“Design systems in healthcare have an impact on several levels”

“I really believe in Better’s mission of improving work for care teams,” said Ajda Bevc, a design lead at Better, who is leading a team of 12 designers, making sure that the Better products have a unified look and consistent user experience. 

Ajda has known that she wanted to be a graphic designer since she was 12, and as they say – the rest is history. She has worked in the areas of infographics and data visualisation, publications, design systems, and form design, and now co-creates the design system for healthcare software and applications. We talked to Ajda about her passions and skills, and what it is like working with enthusiastic people with a common goal. 

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Designer by heart and by mind, how did your design career start? Were you a creative soul from your childhood on?
Yes, my grandmother is an amateur painter, and she was really a good influence and took me and my sister (now an architect) to many art workshops. I remember my favourite pastime in the car was always to look at transportation logos on trucks. I was certain I was going to be a graphic designer by the time I was 12, and then I took all the right steps to get to where I am now.

We are surrounded by design everywhere we go and look around. How critical are you towards other design products?
When I was younger, I had an opinion on everything. With experience, you learn to better assess and critique other people's work in the context it was made for. Context is everything. I am critical of public services and solutions, though, these should be adapted for all age and literacy groups and should always fit the users' needs.  

Who is your role model in the world of graphic design?
Ken Garland wrote the First Things First manifesto, where he challenged designers to shift their focus from consumerism to addressing more important issues where designers can be of help. It really had an impact on the way I think about my role as a designer, and this has always impacted my choice of projects and areas of work. I also enjoy the works of Emil Ruder and Robert Bringhurst, mainly on the subject of typography and grids.

You have recently been promoted to design lead at Better. How do you find your new role and new responsibilities?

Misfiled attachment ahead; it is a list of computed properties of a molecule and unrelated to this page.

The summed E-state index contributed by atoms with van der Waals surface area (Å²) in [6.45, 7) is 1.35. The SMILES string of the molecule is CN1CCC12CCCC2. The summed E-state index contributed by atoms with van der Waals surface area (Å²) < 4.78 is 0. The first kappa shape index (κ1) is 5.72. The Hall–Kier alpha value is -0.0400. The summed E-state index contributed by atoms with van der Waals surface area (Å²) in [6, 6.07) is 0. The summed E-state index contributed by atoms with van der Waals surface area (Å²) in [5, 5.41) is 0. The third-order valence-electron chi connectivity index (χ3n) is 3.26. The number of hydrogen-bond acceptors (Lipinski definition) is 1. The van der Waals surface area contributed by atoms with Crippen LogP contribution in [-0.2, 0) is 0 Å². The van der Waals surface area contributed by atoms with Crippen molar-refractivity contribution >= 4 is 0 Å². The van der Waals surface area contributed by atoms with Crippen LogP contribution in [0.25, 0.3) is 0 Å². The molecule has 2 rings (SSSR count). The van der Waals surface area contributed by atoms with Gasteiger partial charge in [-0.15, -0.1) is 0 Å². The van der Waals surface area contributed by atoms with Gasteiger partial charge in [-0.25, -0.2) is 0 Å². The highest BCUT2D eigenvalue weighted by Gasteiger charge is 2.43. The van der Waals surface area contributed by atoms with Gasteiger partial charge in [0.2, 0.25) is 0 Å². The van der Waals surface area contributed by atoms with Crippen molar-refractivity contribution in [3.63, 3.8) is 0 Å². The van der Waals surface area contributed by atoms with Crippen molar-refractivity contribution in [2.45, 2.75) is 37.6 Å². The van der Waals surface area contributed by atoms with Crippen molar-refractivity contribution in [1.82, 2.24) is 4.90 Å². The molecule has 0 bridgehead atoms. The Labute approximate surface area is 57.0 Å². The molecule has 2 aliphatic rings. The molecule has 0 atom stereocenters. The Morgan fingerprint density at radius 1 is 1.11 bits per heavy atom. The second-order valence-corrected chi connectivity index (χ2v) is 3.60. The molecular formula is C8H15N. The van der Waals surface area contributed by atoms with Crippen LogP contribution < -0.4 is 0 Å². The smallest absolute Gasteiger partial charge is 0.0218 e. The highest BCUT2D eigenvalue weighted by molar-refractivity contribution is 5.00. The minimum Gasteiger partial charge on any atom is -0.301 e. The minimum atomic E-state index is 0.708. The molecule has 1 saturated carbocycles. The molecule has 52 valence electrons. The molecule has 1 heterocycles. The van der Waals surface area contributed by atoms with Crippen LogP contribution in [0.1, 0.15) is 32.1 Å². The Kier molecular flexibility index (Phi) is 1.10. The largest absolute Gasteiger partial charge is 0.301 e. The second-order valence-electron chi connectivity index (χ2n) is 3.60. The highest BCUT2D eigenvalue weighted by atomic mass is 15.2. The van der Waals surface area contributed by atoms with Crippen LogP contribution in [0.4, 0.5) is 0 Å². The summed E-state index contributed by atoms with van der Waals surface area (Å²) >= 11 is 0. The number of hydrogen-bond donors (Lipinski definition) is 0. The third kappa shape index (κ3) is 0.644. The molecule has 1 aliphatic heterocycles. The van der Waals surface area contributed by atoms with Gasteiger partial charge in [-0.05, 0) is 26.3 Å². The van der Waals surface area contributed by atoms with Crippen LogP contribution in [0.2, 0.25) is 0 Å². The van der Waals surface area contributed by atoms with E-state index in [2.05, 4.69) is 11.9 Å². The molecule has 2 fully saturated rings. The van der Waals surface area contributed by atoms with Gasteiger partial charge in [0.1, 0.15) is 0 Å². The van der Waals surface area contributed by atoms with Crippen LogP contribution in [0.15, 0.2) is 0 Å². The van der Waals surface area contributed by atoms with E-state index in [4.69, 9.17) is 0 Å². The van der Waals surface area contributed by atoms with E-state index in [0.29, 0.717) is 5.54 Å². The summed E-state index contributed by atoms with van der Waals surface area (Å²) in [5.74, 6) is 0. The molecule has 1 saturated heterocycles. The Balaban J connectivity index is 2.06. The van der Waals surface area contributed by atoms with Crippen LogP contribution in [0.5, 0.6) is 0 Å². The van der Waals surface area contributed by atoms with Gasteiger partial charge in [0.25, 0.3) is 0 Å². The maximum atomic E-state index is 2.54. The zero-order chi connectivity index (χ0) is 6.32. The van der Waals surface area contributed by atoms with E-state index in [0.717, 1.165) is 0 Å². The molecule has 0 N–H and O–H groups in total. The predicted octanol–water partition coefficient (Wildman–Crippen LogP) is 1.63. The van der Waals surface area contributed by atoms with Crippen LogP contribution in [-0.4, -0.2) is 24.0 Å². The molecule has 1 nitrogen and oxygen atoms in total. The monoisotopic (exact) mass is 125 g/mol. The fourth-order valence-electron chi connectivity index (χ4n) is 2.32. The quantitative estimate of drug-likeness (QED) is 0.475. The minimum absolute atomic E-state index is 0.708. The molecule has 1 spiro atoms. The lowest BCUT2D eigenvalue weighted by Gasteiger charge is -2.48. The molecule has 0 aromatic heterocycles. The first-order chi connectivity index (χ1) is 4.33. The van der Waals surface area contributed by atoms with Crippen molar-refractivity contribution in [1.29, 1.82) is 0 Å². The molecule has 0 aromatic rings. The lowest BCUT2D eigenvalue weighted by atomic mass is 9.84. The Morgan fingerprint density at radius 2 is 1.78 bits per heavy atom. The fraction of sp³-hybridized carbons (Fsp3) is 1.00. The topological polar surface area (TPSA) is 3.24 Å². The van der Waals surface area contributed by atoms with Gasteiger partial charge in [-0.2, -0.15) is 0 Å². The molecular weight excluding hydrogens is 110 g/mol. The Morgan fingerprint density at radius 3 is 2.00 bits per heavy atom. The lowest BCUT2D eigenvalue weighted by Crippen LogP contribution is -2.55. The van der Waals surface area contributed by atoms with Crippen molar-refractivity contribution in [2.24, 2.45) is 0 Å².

I had some transitioning to do, going from production to leadership. I was fortunate enough to attend some workshops that helped me a lot, and I also have an amazing team that supported me through the transition. The role is challenging but also very rewarding because of the supportive environment.

Why is a design system important in healthcare software and applications?
Design systems have an impact on several levels. For development, it can increase efficiency and allow faster scaling. For the end users, they help create a unified look and consistent user experiences across products, making users comfortable and confident when interacting with them.

How are you developing and upgrading the Better design system? How much are your customers and users involved in this process?
At the moment, our primary users are our designers and developers from product teams. We collaborate closely and keep gathering feedback to improve our system. Designers in product teams communicate the needs of our end users that guide the design of the components and other parts of the design system, such as content and clinical data visualisation.

What does Better mean to you?
I really believe in Better’s mission of improving work for care teams, and I am fond of openEHR concepts that our products are built upon. I am thankful for all the knowledge I received in the last five years, but the most significant benefit is working with smart, enthusiastic people with a common goal.

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